Fiduciary liability insurance is a type of management liability insurance. Other coverages within the management liability category of business insurance include directors & officers (D&O) and employment practices liability insurance. Often, they can all be packaged together on the same policy. Here’s what you need to know about Fiduciary.
Why do I need fiduciary liability insurance?
If you sponsor a benefit plan for your employees, you need fiduciary liability insurance. The Employee Retirement Income Security Act of 1974 (ERISA) is the key here. It defines “employee benefit plans” as:
any one plan, fund or program established or maintained for the purpose of providing to its participants or beneficiaries employee benefits.
According to ERISA, if your company decides to sponsor an employee benefit plan, it takes on a new fiduciary duty to its employees. ERISA actually gives these companies and their leadership teams a very important title: fiduciary.
If you’re a fiduciary, you have very specific responsibilities and defined penalties for not meeting those responsibilities. Obviously a 401(k) plan administrator (e.g. Vanguard) would be considered a fiduciary since they have the actual hands-on control of the investment. What some businesses don’t realize is that they, as sponsors, are fiduciaries too. They can also be held accountable for the plan’s losses if it’s determined that they didn’t exercise proper care.
What happens if an employee claims there was an error in the administration or calculation of benefits? Or they feel that they were improperly counseled and made (or failed to make) investment decisions that cost them money? Or there is some error in communication between the plan and the employees which leads to employees making misguided financial decisions? A dispute about fees? The answer: the employees get a lawyer and the lawyer sues everyone responsible. That includes you.
What is it?
Fiduciary liability insurance is an optional contract that would provide protection from legal liability related to the sponsorship of a employee benefit plan. Why optional? Because it is related to — but quite different from — an “ERISA fidelity bond” which fiduciaries are required by law to maintain. (More on that distinction here).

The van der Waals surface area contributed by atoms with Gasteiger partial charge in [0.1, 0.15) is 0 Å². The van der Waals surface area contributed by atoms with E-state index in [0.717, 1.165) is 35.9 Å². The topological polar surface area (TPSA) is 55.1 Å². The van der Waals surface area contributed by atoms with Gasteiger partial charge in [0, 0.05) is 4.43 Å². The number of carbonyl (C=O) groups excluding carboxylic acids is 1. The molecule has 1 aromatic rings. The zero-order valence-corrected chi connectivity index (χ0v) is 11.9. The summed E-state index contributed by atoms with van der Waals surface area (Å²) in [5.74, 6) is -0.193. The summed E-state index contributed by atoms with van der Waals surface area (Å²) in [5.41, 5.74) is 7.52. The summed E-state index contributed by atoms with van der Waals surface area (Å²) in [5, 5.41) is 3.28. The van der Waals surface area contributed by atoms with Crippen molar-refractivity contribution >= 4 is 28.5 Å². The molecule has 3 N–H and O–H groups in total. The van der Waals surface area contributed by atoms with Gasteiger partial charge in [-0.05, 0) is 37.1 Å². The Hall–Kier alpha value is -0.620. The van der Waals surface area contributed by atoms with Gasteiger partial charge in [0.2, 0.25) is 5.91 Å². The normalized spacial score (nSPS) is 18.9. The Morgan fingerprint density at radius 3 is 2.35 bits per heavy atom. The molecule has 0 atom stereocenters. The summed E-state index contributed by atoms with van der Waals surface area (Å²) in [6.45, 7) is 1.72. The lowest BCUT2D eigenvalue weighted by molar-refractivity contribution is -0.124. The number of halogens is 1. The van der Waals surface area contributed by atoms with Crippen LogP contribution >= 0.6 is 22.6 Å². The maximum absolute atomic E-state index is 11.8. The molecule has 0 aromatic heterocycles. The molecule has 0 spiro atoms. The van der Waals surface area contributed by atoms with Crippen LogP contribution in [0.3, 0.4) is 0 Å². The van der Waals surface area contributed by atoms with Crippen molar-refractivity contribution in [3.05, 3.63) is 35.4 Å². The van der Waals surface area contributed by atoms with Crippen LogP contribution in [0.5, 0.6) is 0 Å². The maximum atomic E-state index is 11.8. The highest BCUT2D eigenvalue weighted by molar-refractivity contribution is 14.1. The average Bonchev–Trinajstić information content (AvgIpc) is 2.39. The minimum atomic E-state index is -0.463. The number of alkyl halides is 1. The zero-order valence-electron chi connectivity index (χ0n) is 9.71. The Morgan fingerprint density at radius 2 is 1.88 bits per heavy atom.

The policy will pay for defense costs as well as any judgments or settlements that are made against the company. It doesn’t cost much, either. These policies tend to have a favorable loss history and are often bundled together with directors & officers or general liability insurance. The retentions are usually low for the same reason. It’s common for smaller businesses to have fiduciary liability insurance with a $0 retention.
Fiduciary liability insurance is intended to round out your risk management program. A standard D&O policy won’t cover you for any claims related to violations of ERISA. Nor would any of your other policies. And unlike an ERISA fidelity bond, the policy will not cover claims arising out of dishonest acts or fraud. Companies should instead turn to the ERISA bond or crime insurance to provide this type of protection. These policies all fit together to provide a comprehensive program that protects you from as many directions as possible.
How do I protect my company and myself?
Want to read more on the subject? Check out our blog posts on fiduciary liability insurance.
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